Inept at the plate, the Mets went 0 for 19 with runners in scoring position – a team record. They stranded 22 on the bases.
After taking all three games from the Mets at home last weekend for their first sweep of the season, the last-place Marlins improved to 7-3 against New York this year. They are 10-41 against everyone else.
“I think moving forward, guys can kind of reach back in their mind and say, that 20-inning game we didn’t give up. If we’re not going to give up now, we’re not giving up,” Slowey said.
On his last pitch in the seventh, Harvey said he felt a little tightness in his right hip where it meets his lower back. He singled in the bottom half and seemed to run somewhat gingerly to second base on an inning-ending groundout.
He warmed up for the eighth, but then there was a mass meeting on the mound that included a trainer, manager Terry Collins and the entire Mets infield.
Harvey finally gave up the ball – reluctantly, it appeared – and walked to the dugout. Brandon Lyon was given all the time he needed to get loose, then he wriggled out of a jam to keep the score tied.
“As soon as I came out and they worked on it, it popped back (into place),” Harvey said, adding he expects to make his next start. “I’m fine. I could have stayed in there.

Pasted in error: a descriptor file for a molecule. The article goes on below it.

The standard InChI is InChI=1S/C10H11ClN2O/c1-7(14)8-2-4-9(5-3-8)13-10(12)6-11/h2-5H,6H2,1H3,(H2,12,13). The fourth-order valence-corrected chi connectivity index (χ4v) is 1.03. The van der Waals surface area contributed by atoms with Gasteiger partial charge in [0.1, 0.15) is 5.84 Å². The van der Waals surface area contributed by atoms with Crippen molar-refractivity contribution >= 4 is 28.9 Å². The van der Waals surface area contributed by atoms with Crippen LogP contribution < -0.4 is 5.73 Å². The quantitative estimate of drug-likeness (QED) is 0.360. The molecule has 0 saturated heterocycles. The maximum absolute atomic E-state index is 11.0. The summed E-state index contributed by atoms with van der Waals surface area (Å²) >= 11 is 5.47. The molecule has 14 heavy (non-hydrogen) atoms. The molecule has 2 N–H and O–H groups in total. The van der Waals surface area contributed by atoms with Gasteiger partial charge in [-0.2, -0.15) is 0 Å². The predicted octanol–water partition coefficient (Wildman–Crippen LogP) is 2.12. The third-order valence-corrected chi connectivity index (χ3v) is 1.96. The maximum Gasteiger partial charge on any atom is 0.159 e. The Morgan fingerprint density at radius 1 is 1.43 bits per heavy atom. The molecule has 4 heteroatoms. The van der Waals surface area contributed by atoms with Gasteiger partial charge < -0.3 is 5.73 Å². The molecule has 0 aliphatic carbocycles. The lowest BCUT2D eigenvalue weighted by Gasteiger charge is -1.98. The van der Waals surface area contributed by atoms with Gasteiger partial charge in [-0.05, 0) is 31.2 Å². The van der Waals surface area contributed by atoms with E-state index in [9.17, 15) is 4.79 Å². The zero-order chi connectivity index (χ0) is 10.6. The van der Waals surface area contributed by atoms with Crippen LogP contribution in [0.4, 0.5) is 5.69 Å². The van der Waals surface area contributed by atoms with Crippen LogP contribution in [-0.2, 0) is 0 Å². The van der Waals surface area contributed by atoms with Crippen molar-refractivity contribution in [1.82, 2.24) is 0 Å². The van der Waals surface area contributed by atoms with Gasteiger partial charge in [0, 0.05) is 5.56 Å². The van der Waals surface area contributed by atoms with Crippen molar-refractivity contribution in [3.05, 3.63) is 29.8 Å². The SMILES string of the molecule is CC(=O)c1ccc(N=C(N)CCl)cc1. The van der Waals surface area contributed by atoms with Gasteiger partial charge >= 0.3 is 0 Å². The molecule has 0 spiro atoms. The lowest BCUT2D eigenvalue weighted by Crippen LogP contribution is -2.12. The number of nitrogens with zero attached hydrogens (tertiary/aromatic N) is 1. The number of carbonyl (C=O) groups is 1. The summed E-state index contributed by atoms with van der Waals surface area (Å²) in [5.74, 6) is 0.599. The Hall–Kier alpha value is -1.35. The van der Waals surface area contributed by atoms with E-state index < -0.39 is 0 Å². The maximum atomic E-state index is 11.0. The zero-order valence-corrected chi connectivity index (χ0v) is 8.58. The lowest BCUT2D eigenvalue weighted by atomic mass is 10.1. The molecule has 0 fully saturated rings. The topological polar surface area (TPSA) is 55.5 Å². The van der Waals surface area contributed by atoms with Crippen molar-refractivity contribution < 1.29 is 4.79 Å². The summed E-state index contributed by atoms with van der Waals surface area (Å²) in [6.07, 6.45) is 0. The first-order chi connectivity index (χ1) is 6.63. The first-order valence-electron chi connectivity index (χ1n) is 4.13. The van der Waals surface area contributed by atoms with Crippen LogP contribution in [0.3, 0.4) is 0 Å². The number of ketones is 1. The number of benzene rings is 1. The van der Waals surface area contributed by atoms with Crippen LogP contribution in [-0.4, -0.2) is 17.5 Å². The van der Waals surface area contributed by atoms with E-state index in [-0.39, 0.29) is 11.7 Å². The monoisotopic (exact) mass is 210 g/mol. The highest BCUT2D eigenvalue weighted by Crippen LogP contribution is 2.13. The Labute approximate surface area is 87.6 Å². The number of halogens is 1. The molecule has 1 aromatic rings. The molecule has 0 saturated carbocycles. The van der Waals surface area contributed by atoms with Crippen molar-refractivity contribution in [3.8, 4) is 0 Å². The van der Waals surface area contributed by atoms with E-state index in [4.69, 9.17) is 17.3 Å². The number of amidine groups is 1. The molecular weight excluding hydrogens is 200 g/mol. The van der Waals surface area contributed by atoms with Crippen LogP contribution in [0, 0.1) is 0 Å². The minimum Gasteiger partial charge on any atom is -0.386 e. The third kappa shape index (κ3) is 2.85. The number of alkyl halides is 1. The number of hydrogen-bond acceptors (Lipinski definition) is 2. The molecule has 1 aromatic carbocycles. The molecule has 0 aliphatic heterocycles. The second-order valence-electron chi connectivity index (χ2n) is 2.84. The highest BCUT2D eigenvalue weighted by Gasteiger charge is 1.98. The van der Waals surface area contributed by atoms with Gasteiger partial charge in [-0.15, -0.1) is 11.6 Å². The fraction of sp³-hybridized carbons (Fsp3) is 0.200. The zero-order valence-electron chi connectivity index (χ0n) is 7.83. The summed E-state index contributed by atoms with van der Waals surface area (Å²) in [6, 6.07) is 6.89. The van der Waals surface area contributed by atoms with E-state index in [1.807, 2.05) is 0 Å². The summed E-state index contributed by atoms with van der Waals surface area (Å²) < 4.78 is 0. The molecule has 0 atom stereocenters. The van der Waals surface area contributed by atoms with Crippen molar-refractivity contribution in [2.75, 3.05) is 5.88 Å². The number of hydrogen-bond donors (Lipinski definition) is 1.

“It’s happened in college,” he explained. “It’s a quick adjustment. Everything was taken care of in two minutes.”
It was the eighth no-decision in the last nine starts for Harvey, who threw 93 pitches and remains 5-0 with a 2.10 ERA. He gave up one run and six hits with six strikeouts and no walks.
New York nearly won it in the 12th, but Murphy got a slow break off third on Marlon Byrd’s fly toward the right-field line and was thrown out at the plate by Marcell Ozuna. Murphy plowed hard into Brantly, who held onto the ball in his bare hand as he was sent flying – along with a couple of pieces of catcher’s equipment.
“I went with the hit,” Brantly said. “Everything always feels better if you’re on the winning side.”
So on it went, the teams with the two lowest batting averages in the majors unable to break through against the other’s shaky bullpen.
But they weren’t alone. About 45 minutes before Miami won, the Toronto Blue Jays pulled out a 4-3 victory over Texas in 18 innings.
“In a situation like that,” Brantly said, “the team that can keep their enthusiasm up the most usually ends up being the victor.”
Rained out the previous two nights, the Mets finally got back on the field under clear skies in Queens with a gametime temperature of 77 degrees.
Miami also was idle the past two days – an off day Thursday followed by Friday night’s washout that was rescheduled as part of a single-admission doubleheader Sept. 14 at Citi Field.
Ike Davis drew a leadoff walk in the second inning and scored from first base on rookie Juan Lagares’ double. Lagares, playing shallow in center, also threw out Hechavarria at the plate on Juan Pierre’s two-out single in the fifth.
Miami tied it in the fourth on Chris Coghlan’s sacrifice fly, and second baseman Derek Dietrich made a sliding stop on Murphy’s sharp grounder to keep it tied in the ninth.